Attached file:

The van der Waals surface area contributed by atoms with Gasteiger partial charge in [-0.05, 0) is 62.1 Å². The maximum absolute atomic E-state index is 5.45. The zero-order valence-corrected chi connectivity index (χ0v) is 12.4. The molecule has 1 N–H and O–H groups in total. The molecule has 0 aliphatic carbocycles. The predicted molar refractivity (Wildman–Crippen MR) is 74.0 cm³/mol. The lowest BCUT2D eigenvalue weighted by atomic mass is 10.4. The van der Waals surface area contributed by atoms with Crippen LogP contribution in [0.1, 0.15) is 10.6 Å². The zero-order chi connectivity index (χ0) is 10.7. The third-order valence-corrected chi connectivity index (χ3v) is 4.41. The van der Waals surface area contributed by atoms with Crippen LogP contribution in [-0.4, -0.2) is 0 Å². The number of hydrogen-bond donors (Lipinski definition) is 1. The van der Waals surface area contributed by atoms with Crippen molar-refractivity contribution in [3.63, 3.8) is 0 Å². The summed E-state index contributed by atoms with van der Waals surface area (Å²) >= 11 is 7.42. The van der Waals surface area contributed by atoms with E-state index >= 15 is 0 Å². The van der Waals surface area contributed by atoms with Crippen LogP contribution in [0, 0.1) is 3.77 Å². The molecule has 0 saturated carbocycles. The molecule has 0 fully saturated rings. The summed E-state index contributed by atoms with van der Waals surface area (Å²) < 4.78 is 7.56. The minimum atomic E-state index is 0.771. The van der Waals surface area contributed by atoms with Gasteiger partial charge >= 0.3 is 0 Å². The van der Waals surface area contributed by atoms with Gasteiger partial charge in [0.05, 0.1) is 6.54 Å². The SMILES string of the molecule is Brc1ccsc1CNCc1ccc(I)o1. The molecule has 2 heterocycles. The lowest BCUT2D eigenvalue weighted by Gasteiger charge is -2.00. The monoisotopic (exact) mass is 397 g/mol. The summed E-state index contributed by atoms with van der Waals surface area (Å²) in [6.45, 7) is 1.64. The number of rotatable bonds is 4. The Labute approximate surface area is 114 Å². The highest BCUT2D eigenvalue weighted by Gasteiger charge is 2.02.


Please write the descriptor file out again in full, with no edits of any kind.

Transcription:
The van der Waals surface area contributed by atoms with Gasteiger partial charge in [-0.05, 0) is 62.1 Å². The maximum absolute atomic E-state index is 5.45. The zero-order valence-corrected chi connectivity index (χ0v) is 12.4. The molecule has 1 N–H and O–H groups in total. The molecule has 0 aliphatic carbocycles. The predicted molar refractivity (Wildman–Crippen MR) is 74.0 cm³/mol. The lowest BCUT2D eigenvalue weighted by atomic mass is 10.4. The van der Waals surface area contributed by atoms with Crippen LogP contribution in [0.1, 0.15) is 10.6 Å². The zero-order chi connectivity index (χ0) is 10.7. The third-order valence-corrected chi connectivity index (χ3v) is 4.41. The van der Waals surface area contributed by atoms with Crippen LogP contribution in [-0.4, -0.2) is 0 Å². The number of hydrogen-bond donors (Lipinski definition) is 1. The van der Waals surface area contributed by atoms with Crippen molar-refractivity contribution in [3.63, 3.8) is 0 Å². The summed E-state index contributed by atoms with van der Waals surface area (Å²) >= 11 is 7.42. The van der Waals surface area contributed by atoms with E-state index >= 15 is 0 Å². The van der Waals surface area contributed by atoms with Crippen LogP contribution in [0, 0.1) is 3.77 Å². The molecule has 0 saturated carbocycles. The molecule has 0 fully saturated rings. The summed E-state index contributed by atoms with van der Waals surface area (Å²) < 4.78 is 7.56. The minimum atomic E-state index is 0.771. The van der Waals surface area contributed by atoms with Gasteiger partial charge >= 0.3 is 0 Å². The van der Waals surface area contributed by atoms with Gasteiger partial charge in [0.05, 0.1) is 6.54 Å². The SMILES string of the molecule is Brc1ccsc1CNCc1ccc(I)o1. The molecule has 2 heterocycles. The lowest BCUT2D eigenvalue weighted by Gasteiger charge is -2.00. The monoisotopic (exact) mass is 397 g/mol. The summed E-state index contributed by atoms with van der Waals surface area (Å²) in [6.45, 7) is 1.64. The number of rotatable bonds is 4. The Labute approximate surface area is 114 Å². The highest BCUT2D eigenvalue weighted by Gasteiger charge is 2.02.